The diversity of HVAC allows contractors to expand their businesses in creative and varied ways. For some, growth comes with the use of a franchise. For others, it comes with a new sector of HVAC business, like hydronic installations or ductless equipment. Then there are contractors who stick with what they know in their current HVAC business and grow by adding another trade to the company altogether.
That is the case for Advanced Mechanical Inc. in Bismarck, North Dakota. Now owned and run by husband-and-wife team Brian and Jami Benz, this business began with another owner who started the company in 1980 and hired Brian Benz in 1986.
Over the next 10 years, Brian Benz worked his way through the ranks. During that time, the owner acquired a small plumbing business to add to Advanced Mechanical and, later, sold the entire operation to Brian Benz. According to Jami Benz, vice president of Advanced Mechanical Inc., the company runs currently at a 60/40 ratio of commercial and residential work, respectively, but is working to move that ratio to an even 50/50 split.
The company chose to add a plumbing division primarily due to the work that was being bid on the commercial and residential side of the business, and to be able to bid it as a package. “Before adding the plumbing business, Advanced Mechanical would often lose contracts that included both the HVACR and the plumbing costs in the bid,” said Jami Benz. “Now that we can bid everything, it is easier for both the company and the customer. We are no longer at a disadvantage in this respect.”
Although the purchase was completed several years ago, Advanced Mechanical is still reaping growth benefits from the move.
“Over the years, we have grown from six employees to more than 50,” said Jami Benz.
Joseph Wood, president of Boston Standard Plumbing & Heating Inc., Boston, Massachusetts; and Brad Casebier, president and founder of Radiant Plumbing & Air Conditioning, Austin, Texas, both started into the trades with a strong background in plumbing. For Wood, that included heating, while Casebier cut his teeth on new residential construction plumbing and added different skilled trades from there.
“Starting a new trade takes dedication, because anytime you exit your comfort zone, you’re going to experience failure,” said Wood. “If you don’t learn from failure, it’ll become permanent. If you do learn from it, it will become a valuable lesson.”
He decided to add another trade to the business because he saw adding HVAC and drain cleaning as a natural progression from his plumbing and heating roots. After signing up for all the necessary courses to be certified, Wood surrounded himself with what he called the brightest and best he could find to hire and then shadowed these individuals. Then the company launched its new division.
Casebier has a unique outlook on the new division that his company launched.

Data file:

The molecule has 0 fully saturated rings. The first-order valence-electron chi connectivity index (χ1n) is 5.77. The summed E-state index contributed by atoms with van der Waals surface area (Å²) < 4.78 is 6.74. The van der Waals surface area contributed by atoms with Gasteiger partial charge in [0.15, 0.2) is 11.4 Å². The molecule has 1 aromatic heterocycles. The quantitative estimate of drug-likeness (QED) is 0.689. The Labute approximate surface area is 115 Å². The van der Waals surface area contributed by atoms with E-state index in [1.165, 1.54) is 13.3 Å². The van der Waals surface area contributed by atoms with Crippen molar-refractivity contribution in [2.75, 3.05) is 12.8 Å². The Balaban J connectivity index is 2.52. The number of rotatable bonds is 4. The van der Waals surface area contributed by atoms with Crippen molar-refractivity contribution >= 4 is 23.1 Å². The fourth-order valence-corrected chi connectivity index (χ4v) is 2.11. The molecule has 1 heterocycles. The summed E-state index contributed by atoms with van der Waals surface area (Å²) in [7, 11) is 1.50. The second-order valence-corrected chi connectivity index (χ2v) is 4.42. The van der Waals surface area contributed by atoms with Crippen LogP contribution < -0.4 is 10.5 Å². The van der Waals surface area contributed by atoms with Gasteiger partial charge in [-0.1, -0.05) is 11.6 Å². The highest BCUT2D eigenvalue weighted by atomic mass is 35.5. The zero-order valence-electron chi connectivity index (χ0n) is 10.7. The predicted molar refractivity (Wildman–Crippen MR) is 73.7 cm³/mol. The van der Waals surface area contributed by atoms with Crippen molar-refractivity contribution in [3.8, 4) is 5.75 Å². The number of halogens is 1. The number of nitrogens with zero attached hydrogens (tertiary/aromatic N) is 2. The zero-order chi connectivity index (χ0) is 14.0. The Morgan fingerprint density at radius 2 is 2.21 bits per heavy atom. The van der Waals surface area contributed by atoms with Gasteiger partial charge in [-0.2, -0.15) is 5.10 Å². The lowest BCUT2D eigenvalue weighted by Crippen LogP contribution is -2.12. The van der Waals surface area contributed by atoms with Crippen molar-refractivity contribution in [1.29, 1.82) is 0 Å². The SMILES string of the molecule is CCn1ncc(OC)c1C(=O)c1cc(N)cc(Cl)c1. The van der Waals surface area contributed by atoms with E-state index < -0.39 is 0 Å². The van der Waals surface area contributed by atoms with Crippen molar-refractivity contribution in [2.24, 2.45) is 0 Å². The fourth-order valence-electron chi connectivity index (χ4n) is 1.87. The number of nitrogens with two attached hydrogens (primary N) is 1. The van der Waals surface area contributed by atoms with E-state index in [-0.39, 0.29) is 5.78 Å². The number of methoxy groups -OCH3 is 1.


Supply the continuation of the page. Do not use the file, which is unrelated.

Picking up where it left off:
“As members of Nexstar, we have several friends that had successfully added another trade, and we saw the opportunity to quickly grow our business,” he said. “In order to take the idea of adding a new division to the next step of actually having a new division, we hired a local expert and worked closely with him to develop our team.”
According to Casebier, developing the HVAC residential service team took a lot of cash and time.
“HVAC residential service is a team sport — technicians, installers, salesmen, managers, dispatchers, lead coordinators, and a volume of paperwork we never imagined,” he explained. “Plumbing is a much simpler business. We found that it takes a lot of time to build a team that operates really well together.”
HVAC is now around 45 percent of Radiant Plumbing & Air Conditioning’s total revenue, and Casebier and his team love it.
“We have more management opportunities available to our growing employees,” he said, “and our customers love knowing who to call for both of these services.”
LESSONS AND DO-OVERS
Even with the positive changes of adding a new division to their companies, all three contractors said that there are lessons they learned and things they would do differently if they had to do it over again.
Jami warned that although their process went pretty smoothly, contractors need to be careful that their specialized divisions do not cause tunnel vision in the staff. She encouraged contractors to emphasize the importance of every trade within the business, and suggested cross training be a priority.
For Wood, the lesson stretched back to his apprentice days, before he ever owned a company.
“If I had to go back and do it over, I would have apprenticed in a multi-disciplined shop to have an opportunity to learn more areas of expertise,” said Wood. “I loved my apprenticeship, but it was firmly plumbing and wet heat, so I didn’t get to practice ductwork or refrigerant work as I did later in my career.”
Casebier warned those contractors seeking to add a new trade to their lineups that although it is doable and rewarding, it could likely be much harder than contractors perceive. He explained that getting the current business under control and in tip-top shape is imperative to the success of adding a new division to the company.
“If you are not really dialed-in and profitable with your current trade, the new one will be worse,” Casebier said. “And, because your focus is split, your original trade will suffer some loss in the process.”
As for his do-over, Casebier lamented the decision to assemble his new division one person at a time. If there is a next time, he plans to acquire a company that already has a functional team.
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